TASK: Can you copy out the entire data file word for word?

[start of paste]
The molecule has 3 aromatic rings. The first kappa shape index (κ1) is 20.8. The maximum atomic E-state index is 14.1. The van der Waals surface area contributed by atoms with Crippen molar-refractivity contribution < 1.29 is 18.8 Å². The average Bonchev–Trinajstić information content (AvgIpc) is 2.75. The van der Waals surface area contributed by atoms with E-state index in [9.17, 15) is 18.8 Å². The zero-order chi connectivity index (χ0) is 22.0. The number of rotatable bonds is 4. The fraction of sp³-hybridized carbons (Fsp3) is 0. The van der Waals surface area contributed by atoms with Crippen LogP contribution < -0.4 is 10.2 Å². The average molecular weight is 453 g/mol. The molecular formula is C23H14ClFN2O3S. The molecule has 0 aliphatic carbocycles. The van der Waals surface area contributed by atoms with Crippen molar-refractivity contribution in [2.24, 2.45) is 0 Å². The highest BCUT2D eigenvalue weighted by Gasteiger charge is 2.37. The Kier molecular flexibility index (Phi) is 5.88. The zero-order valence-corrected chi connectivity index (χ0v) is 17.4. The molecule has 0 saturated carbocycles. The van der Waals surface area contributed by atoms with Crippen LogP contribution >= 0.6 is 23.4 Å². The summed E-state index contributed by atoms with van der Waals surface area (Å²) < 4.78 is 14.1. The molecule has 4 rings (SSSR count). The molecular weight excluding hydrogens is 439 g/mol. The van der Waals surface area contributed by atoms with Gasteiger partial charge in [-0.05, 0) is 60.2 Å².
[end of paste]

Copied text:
The molecule has 3 aromatic rings. The first kappa shape index (κ1) is 20.8. The maximum atomic E-state index is 14.1. The van der Waals surface area contributed by atoms with Crippen molar-refractivity contribution < 1.29 is 18.8 Å². The average Bonchev–Trinajstić information content (AvgIpc) is 2.75. The van der Waals surface area contributed by atoms with E-state index in [9.17, 15) is 18.8 Å². The zero-order chi connectivity index (χ0) is 22.0. The number of rotatable bonds is 4. The fraction of sp³-hybridized carbons (Fsp3) is 0. The van der Waals surface area contributed by atoms with Crippen LogP contribution < -0.4 is 10.2 Å². The average molecular weight is 453 g/mol. The molecular formula is C23H14ClFN2O3S. The molecule has 0 aliphatic carbocycles. The van der Waals surface area contributed by atoms with Crippen molar-refractivity contribution in [2.24, 2.45) is 0 Å². The highest BCUT2D eigenvalue weighted by Gasteiger charge is 2.37. The Kier molecular flexibility index (Phi) is 5.88. The zero-order valence-corrected chi connectivity index (χ0v) is 17.4. The molecule has 0 saturated carbocycles. The van der Waals surface area contributed by atoms with Crippen LogP contribution >= 0.6 is 23.4 Å². The summed E-state index contributed by atoms with van der Waals surface area (Å²) < 4.78 is 14.1. The molecule has 4 rings (SSSR count). The molecular weight excluding hydrogens is 439 g/mol. The van der Waals surface area contributed by atoms with Gasteiger partial charge in [-0.05, 0) is 60.2 Å².